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Duke’s Quest For Tempo-Free History Rolls Through Chestnut Hill

Posted by Matt Patton on February 9th, 2014

Since Ken Pomeroy first rolled out his ratings for the 2002-03 season, no team has finished with an offensive efficiency above 124.0 (a record set by Chris Paul and Wake Forest’s 2004-05 team). After trouncing Boston College on the road with its second most efficient game of the season, Duke’s adjusted offensive efficiency for this year is now an astounding 128.9 points per 100 possessions. The Blue Devils steamrolled a small Eagles team with an unbelievable performance from Jabari Parker, who finished with 38 points on 17 shots (leaving five points at the free throw line). They did it with an opening 32-9 run in the first 11 minutes of the second half. They did it dominating points off turnovers (15-3) and second chance points (22-7).

Jabari Parker was a force of nature against Boston College. (credit: Stephan Savoia / AP)

Jabari Parker was a force of nature against Boston College. (credit: Stephan Savoia / AP)

Admittedly, Boston College’s defense leaves a lot to be desired. Good defense doesn’t give up nearly 70 percent shooting over the course of a half at home. But Duke’s offensive polymathy is what makes them so dangerous. Duke normally has four three-point shooters on the floor at any given time. Once entirely ignored by Seth Greenberg, Tyler Thornton is shooting nearly 53 percent from three-point range (mostly wide open spot-ups). Five truly dangerous shooters (not counting Thornton despite his gaudy percentage) makes Duke a lot less susceptible to “dying by the three,” instead riding the night’s hot hands up the scoreboard.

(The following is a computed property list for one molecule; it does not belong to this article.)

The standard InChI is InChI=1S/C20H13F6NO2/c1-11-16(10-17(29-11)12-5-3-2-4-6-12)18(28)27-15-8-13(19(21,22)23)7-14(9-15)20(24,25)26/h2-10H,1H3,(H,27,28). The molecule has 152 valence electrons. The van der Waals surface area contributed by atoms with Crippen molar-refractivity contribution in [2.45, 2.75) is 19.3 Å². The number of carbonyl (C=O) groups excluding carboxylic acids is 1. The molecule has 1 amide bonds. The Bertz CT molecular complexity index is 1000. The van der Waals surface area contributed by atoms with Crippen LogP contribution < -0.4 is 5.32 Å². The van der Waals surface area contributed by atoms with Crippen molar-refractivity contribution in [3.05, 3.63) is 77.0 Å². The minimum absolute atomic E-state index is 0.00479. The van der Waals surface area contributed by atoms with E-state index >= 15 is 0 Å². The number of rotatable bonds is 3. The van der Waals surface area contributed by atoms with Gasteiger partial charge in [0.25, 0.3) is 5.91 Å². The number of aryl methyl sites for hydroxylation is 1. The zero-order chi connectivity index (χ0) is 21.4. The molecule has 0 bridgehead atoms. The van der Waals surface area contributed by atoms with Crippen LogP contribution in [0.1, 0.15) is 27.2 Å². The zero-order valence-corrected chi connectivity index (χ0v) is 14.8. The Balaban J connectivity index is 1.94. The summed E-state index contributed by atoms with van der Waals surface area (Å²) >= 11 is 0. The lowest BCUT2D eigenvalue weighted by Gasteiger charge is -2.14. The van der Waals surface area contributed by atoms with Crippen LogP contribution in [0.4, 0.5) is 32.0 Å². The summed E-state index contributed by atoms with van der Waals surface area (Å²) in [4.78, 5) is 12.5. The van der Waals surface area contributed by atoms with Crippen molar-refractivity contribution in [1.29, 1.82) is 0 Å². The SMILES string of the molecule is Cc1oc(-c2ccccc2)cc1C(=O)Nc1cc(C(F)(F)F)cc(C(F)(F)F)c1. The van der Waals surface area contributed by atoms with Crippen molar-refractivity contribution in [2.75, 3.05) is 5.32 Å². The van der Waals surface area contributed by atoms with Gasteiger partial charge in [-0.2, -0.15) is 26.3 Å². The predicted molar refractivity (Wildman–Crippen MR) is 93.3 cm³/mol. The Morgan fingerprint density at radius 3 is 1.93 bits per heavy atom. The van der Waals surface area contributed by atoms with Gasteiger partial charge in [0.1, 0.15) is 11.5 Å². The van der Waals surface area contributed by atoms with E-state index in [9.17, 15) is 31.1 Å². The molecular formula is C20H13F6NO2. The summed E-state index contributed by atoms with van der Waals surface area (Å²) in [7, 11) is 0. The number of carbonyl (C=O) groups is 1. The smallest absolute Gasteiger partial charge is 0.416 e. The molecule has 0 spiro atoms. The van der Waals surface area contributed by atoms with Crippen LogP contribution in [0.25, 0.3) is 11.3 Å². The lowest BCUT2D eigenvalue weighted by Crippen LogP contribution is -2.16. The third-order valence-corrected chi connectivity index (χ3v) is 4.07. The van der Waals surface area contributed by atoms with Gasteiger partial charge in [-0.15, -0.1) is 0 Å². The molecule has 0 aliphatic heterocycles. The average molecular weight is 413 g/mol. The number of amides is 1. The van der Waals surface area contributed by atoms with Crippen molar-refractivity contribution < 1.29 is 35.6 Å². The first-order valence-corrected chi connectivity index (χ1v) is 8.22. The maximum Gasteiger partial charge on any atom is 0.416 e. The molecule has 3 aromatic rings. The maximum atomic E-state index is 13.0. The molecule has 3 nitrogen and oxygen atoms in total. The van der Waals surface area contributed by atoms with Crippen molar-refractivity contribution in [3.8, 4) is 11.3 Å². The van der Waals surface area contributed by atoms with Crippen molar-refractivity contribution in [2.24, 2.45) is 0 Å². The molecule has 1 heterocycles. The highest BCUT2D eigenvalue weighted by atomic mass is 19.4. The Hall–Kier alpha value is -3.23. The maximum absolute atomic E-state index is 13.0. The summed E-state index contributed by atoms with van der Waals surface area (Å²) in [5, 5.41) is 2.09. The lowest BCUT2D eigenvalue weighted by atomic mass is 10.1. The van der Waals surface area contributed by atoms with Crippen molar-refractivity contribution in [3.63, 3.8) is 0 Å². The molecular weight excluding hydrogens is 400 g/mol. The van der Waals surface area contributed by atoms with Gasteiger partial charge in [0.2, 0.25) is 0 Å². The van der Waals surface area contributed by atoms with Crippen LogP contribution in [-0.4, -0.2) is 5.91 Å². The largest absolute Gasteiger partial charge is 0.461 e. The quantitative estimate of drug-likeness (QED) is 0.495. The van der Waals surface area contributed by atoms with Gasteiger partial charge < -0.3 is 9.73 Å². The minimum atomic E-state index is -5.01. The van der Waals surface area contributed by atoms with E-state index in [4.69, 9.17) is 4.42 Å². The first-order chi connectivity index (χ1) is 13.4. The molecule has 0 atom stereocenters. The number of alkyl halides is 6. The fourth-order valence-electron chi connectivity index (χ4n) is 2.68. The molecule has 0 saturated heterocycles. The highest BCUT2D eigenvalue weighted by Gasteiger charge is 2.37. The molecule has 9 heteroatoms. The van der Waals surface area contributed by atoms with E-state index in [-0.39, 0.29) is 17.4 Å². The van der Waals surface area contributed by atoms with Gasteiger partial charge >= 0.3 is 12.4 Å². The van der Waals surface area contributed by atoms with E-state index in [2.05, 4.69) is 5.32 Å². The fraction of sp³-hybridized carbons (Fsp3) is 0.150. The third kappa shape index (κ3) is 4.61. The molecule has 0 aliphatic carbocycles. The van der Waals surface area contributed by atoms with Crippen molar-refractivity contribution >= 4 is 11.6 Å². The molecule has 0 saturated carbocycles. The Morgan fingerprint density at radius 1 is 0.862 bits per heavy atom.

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ACC M5: 02.06.14 Edition

Posted by Matt Patton on February 6th, 2014

morning5_ACC

  1. Fayetteville Observer: Rasheed Sulaimon has been one of the more interesting players to follow in the conference this season. He was a presumed star in Duke’s rotation after a strong freshman campaign before spending much of the start of the season on the bench. Then he became the go-to player for Duke’s second rotation as the Blue Devils righted the ship. Now, he’s tentatively taken over the starting point guard role while Quinn Cook is struggling through a slump. As a freshman Sulaimon showed a knack for finding the open man, so his new role fits. Suddenly Duke is less reliant on Cook to run the offense, which only makes the team more dangerous over the next couple of months.
  2. Syracuse Post-Standard: This article really surprised me. I know Syracuse‘s 22-game winning streak is a big deal, but I had no idea that it ranked so highly among unbeaten starts in league history. Syracuse is already tied for the third-best start ever in the ACC. The rest of the list? 1980-81 Virginia started 22-0 on its way to the Final Four (Ralph Sampson’s sophomore campaign); 1972-73 NC State’s unbeaten season on probation (David Thompson’s sophomore year); and 1956-57 North Carolina unbeaten year, which won the national title, 54-53 (in three overtimes!), over Kansas and Wilt Chamberlain.
  3. Charlottesville Daily Progress: I’m on board with Jerry Ratcliffe’s general premise that the ACC isn’t getting its due (thanks to a horrible bottom of the conference), but let the record show that Florida State isn’t underperforming. They’ve played a hellacious league schedule and still have a reasonable chance for an at-large bid. It’s tough to expect better than that after last year’s disaster. Go ahead and add Clemson (tentatively), Pittsburgh and Miami to the list of ACC teams playing better than expected. North Carolina, Maryland and Boston College are certainly on the wrong side of expectations, but as a whole the ACC’s chronicles of woe are mostly thanks to overzealous preseason expectations.
  4. WRAL Sports Fan: Put me down as a second to Adam Gold’s idea for an ACC double-header of Duke-Syracuse and North Carolina-Louisville during the weekend of next season’s Super Bowl. Hell, why not throw in Virginia and Pittsburgh for those who prefer a slower game. While you’re at it, put me down for whatever it takes for the Blue Devils and Orange to face off twice a year while they have their respective Hall of Famers still at the helm.